I have no hesitancy about 'rushing in where angels fear to tread', nor for that matter 'putting my foot in my mouth', therefore:
That ole boy, I call him Jack, was born about the same time as my sainted father: ca 1898. He grew up an atheist, but he got over that when he was about 30. Meanwhile he was a great scholar and fellow at Oxford, but little appreciated.
Around 42 he was invited to write on Christianity for the BBC. His lectures made him famous.
He had embraced strict orthodoxy, as most of his theological works attest, but like his friend Tolkien, he sort of wandered a bit in the field of fiction.
The space trilogy makes good reading, but it was other stuff that really grabbed me: the Narnia series, the Great Divorce, and finally Till We have Faces.
By my outlandish evaluation Jack drifted perilously away from strict orthodoxy in his mythopoeic works. In the Last Battle one image (near or at the end) really gripped me:
The children were ascending a mountain ledge to the goal of "Farther in and Higher up". They look across a chasm and see another ledge, and on that ledge they see their parents, far away from them, but they see that the two ledges are converging at the top.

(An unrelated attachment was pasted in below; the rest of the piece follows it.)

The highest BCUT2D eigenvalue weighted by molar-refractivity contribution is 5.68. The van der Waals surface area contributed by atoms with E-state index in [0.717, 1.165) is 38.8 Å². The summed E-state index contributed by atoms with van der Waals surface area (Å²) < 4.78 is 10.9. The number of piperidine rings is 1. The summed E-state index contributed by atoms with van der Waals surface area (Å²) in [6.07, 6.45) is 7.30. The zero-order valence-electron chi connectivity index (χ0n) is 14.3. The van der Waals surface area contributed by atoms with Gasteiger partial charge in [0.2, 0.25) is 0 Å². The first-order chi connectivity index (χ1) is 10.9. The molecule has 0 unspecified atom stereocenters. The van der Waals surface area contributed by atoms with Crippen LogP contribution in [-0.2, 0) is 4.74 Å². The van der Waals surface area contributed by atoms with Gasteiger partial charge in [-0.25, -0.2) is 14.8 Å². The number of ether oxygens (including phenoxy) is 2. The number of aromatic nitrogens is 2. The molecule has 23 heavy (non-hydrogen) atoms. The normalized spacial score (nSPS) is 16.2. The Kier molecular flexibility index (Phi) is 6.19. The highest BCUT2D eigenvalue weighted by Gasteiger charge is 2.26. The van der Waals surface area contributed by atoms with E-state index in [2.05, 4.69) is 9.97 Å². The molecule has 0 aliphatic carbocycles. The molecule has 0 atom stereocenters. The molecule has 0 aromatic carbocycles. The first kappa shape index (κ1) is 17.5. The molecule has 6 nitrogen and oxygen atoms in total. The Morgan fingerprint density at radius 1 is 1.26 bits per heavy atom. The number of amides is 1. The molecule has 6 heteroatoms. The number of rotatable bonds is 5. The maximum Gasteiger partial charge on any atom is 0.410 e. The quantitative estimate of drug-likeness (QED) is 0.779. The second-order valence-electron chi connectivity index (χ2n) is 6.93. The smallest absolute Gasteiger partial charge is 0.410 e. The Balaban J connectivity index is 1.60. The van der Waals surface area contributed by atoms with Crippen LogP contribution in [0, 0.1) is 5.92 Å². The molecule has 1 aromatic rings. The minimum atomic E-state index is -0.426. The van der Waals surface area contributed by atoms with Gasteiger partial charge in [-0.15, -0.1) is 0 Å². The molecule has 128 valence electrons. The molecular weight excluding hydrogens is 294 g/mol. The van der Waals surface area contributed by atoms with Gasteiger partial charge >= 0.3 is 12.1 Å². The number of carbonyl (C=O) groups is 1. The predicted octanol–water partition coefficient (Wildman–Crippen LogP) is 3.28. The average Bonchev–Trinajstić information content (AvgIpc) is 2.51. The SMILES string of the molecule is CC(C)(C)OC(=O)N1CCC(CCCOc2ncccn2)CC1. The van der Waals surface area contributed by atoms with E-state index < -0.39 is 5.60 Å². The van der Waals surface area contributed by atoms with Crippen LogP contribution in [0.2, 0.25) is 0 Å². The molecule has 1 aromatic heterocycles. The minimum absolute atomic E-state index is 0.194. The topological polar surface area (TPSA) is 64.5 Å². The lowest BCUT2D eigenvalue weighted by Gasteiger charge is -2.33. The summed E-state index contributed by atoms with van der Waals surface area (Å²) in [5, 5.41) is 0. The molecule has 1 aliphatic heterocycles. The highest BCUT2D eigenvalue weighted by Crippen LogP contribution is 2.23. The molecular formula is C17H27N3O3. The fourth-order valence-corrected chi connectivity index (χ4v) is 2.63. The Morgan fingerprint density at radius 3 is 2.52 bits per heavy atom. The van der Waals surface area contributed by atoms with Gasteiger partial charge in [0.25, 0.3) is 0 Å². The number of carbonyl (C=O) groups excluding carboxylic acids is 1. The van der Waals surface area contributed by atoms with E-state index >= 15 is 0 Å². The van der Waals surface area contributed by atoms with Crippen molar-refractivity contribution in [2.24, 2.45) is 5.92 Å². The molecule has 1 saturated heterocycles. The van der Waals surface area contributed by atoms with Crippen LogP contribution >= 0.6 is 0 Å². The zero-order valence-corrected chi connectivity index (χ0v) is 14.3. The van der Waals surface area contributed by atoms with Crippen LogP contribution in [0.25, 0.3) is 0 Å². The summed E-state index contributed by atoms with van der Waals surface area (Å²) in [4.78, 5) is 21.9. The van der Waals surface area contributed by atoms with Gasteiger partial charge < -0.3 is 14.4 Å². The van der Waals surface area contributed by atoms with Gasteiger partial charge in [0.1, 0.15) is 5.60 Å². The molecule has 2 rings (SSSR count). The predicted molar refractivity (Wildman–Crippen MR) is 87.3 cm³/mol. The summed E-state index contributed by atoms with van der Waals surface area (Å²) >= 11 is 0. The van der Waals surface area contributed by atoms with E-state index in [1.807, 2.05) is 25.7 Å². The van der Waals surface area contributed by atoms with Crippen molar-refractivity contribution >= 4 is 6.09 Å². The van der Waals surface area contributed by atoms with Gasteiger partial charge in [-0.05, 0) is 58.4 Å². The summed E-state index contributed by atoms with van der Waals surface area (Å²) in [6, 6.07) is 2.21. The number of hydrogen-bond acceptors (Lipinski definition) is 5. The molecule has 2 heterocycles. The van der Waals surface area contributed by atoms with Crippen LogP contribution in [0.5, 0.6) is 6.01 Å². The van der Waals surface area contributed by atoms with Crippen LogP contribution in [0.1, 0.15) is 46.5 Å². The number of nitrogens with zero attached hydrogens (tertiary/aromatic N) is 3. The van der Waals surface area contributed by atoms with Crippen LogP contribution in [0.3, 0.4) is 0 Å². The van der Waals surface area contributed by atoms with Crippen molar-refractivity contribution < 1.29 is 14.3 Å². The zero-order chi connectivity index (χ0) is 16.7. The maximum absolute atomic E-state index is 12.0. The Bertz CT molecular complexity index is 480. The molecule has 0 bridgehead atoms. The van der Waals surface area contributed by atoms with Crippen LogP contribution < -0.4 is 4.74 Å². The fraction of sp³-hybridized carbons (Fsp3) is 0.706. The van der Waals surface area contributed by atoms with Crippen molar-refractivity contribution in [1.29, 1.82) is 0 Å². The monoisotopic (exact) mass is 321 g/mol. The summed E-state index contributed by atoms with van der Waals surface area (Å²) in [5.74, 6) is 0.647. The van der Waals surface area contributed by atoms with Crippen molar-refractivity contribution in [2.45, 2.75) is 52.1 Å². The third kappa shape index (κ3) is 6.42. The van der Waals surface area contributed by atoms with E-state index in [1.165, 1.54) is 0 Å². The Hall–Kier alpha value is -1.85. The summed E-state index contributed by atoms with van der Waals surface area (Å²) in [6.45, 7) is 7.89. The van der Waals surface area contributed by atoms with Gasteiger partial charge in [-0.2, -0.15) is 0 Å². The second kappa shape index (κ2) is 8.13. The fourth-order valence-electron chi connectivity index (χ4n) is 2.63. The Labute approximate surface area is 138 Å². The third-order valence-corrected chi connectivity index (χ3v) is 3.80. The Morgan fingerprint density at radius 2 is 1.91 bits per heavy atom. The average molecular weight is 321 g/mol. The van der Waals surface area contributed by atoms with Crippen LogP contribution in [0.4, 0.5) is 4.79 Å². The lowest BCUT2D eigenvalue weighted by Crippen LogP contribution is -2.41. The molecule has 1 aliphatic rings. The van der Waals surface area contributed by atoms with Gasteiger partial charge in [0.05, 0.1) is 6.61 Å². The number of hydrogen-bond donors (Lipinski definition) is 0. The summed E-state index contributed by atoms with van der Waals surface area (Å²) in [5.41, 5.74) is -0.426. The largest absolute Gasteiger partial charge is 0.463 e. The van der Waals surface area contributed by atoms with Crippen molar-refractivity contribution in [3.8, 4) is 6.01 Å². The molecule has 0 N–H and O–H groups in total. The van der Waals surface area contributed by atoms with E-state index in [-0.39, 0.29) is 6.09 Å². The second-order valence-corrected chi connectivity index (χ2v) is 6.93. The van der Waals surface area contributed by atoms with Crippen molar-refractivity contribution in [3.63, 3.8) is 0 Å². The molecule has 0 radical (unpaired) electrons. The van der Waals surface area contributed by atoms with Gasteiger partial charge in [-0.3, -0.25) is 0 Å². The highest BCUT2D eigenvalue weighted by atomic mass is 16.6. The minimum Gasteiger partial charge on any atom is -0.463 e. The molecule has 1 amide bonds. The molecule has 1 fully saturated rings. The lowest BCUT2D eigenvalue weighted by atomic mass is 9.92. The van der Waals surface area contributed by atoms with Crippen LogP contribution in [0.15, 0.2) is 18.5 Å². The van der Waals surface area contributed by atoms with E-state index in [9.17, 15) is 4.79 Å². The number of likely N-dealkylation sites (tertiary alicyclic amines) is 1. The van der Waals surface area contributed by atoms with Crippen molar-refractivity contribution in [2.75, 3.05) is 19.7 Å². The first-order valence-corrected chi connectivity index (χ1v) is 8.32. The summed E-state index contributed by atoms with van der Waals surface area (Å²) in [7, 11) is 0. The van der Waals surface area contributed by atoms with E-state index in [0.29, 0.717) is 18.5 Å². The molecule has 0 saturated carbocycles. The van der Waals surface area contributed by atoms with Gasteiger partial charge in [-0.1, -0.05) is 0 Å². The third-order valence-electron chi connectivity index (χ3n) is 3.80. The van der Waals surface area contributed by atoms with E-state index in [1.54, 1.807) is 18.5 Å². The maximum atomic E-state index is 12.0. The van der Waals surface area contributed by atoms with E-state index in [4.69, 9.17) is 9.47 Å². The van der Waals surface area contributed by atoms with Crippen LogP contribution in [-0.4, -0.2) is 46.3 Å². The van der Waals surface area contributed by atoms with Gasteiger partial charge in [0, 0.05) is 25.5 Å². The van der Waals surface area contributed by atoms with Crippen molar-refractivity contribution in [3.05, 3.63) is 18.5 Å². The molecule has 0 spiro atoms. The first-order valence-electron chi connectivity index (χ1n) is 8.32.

Wonderful! Magnificent! There is more than one path to God.
The Great Divorce is a mini masterpiece: a fair reader can get through in half an hour (you can even find the first chapter on the net).
It was said to be an answer to Blakes Marriage of Heaven and Hell, but I see it in a far different light.
Even people who didn't make the good place are allowed a holiday up there occasionally (if they're interested). (I must say that setup largely formed my concept of heaven.)
The only people not up there have simply refused to go- or stay; they had other interests. They live in a sort of shadowy suburb where the lots get bigger and bigger (curious about Napoleon one observer tracked him down and found him something like 60 million miles away from his nearest neighbor).
Anyone may stay in heaven if he's willing, but he can't keep any souvenirs from hell. In this mythopoeic work I hear Jack saying that hell is reserved for those who refuse heaven, and the door remains open. That's a long way from the strict orthodoxy he had emphatically embraced 16 years before. Of course he made no claim that it was anything other than a dream.
Till We Have Faces, his last fictional work, is reserved for the connoisseurs of C.S.Lewis. I won't even attempt to abstract it here.
Lewis may have been the most influential writer on religion in the 20th century.